The San Diego Community College District is preparing to continue its classes online and through distance education through the fall semester, a district statement announced Friday.
District Chancellor Constance M. Carroll sent an email to the district’s more-than-5,000 employees at City, Mesa and Miramar colleges and at San Diego Continuing Education, and the district’s more-than-100,000 students will receive additional information this weekend.
Carroll said the district will make an effort to allow some exceptions for classes such as science, clinical and career-technical labs, classes for first responders and others which are difficult to offer completely online. In those cases, however, social distancing and other health protocols would need to be closely followed.
She said it was important to make the decision about plans for the fall semester early enough to allow the faculty and campuses to prepare. She also announced that the district and campuses would provide additional professional development to ensure the quality of instruction and student support during this online phase.
The district has also begun discussions regarding a phased-in approach that would determine when employees might return to work. However, as with classes, the work environment would need to be safe for employees.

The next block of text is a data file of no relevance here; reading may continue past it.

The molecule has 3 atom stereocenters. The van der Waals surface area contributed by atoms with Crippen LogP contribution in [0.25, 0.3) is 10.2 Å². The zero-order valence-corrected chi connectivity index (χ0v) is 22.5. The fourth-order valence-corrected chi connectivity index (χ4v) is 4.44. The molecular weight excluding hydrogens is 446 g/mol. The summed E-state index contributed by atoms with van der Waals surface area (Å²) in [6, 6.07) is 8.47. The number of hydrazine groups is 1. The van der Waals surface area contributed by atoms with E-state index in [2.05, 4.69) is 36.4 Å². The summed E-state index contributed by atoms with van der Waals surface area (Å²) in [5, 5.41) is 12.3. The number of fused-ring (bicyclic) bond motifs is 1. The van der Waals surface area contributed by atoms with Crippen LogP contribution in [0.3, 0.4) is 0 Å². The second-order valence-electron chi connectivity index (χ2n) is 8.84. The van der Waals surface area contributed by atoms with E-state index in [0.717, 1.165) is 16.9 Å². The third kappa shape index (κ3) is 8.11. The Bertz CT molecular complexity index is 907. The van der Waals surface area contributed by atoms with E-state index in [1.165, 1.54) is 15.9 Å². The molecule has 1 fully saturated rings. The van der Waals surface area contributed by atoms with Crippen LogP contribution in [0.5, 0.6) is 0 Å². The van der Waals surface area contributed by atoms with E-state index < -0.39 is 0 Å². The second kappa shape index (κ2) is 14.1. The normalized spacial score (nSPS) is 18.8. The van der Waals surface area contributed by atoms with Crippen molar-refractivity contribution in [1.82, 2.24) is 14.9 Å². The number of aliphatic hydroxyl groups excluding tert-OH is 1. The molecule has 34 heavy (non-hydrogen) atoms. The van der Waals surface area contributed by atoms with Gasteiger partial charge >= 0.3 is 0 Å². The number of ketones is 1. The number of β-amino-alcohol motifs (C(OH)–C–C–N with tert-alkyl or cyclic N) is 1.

“Never in my years in higher education have I seen a crisis of this magnitude, certainly never in my 28 years in the San Diego Community College District,” Carroll said. “And the board of trustees and I have never been prouder of how faculty, staff, students and alumni have responded. Their efforts have been extraordinary and have enabled the district to continue to meet the educational needs of students and the community.”
The district converted more than 5,000 classes to all-online instruction on March 23. Since then, it has announced that summer classes will be held online due to the continuing COVID-19 pandemic and commencement ceremonies will be conducted virtually in mid-July.
Thousands of district students have been provided with laptops, Wi-Fi hubs and other equipment to ensure they can continue their studies. In addition, hundreds of thousands of dollars in scholarships and emergency grants have been secured to assist students, many of whom have lost jobs.
The district estimates it has incurred approximately $4 million in unanticipated costs thus far due to the COVID-19 pandemic.
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